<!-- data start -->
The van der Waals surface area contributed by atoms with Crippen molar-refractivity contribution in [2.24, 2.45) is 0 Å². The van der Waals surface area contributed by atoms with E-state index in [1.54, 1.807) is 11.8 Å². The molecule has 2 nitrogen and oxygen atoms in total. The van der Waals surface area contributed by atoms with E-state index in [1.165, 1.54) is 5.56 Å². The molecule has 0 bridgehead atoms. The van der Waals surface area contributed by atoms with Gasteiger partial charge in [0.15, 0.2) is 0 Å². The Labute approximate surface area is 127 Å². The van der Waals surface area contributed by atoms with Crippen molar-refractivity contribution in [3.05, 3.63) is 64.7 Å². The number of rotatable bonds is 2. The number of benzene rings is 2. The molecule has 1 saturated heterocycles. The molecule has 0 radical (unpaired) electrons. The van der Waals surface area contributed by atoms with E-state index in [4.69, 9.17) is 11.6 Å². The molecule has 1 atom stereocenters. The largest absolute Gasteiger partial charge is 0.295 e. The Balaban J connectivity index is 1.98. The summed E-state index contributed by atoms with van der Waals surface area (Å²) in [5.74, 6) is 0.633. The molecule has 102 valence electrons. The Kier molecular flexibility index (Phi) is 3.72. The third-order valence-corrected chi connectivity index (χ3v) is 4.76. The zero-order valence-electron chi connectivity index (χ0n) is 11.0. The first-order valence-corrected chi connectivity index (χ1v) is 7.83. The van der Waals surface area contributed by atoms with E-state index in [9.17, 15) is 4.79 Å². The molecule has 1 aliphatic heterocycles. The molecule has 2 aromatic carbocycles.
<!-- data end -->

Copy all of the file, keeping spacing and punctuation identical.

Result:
The van der Waals surface area contributed by atoms with Crippen molar-refractivity contribution in [2.24, 2.45) is 0 Å². The van der Waals surface area contributed by atoms with E-state index in [1.54, 1.807) is 11.8 Å². The molecule has 2 nitrogen and oxygen atoms in total. The van der Waals surface area contributed by atoms with E-state index in [1.165, 1.54) is 5.56 Å². The molecule has 0 bridgehead atoms. The van der Waals surface area contributed by atoms with Gasteiger partial charge in [0.15, 0.2) is 0 Å². The Labute approximate surface area is 127 Å². The van der Waals surface area contributed by atoms with Crippen molar-refractivity contribution in [3.05, 3.63) is 64.7 Å². The number of rotatable bonds is 2. The number of benzene rings is 2. The molecule has 1 saturated heterocycles. The molecule has 0 radical (unpaired) electrons. The van der Waals surface area contributed by atoms with E-state index in [4.69, 9.17) is 11.6 Å². The molecule has 1 atom stereocenters. The largest absolute Gasteiger partial charge is 0.295 e. The Balaban J connectivity index is 1.98. The summed E-state index contributed by atoms with van der Waals surface area (Å²) in [5.74, 6) is 0.633. The molecule has 102 valence electrons. The Kier molecular flexibility index (Phi) is 3.72. The third-order valence-corrected chi connectivity index (χ3v) is 4.76. The zero-order valence-electron chi connectivity index (χ0n) is 11.0. The first-order valence-corrected chi connectivity index (χ1v) is 7.83. The van der Waals surface area contributed by atoms with E-state index in [9.17, 15) is 4.79 Å². The molecule has 1 aliphatic heterocycles. The molecule has 2 aromatic carbocycles.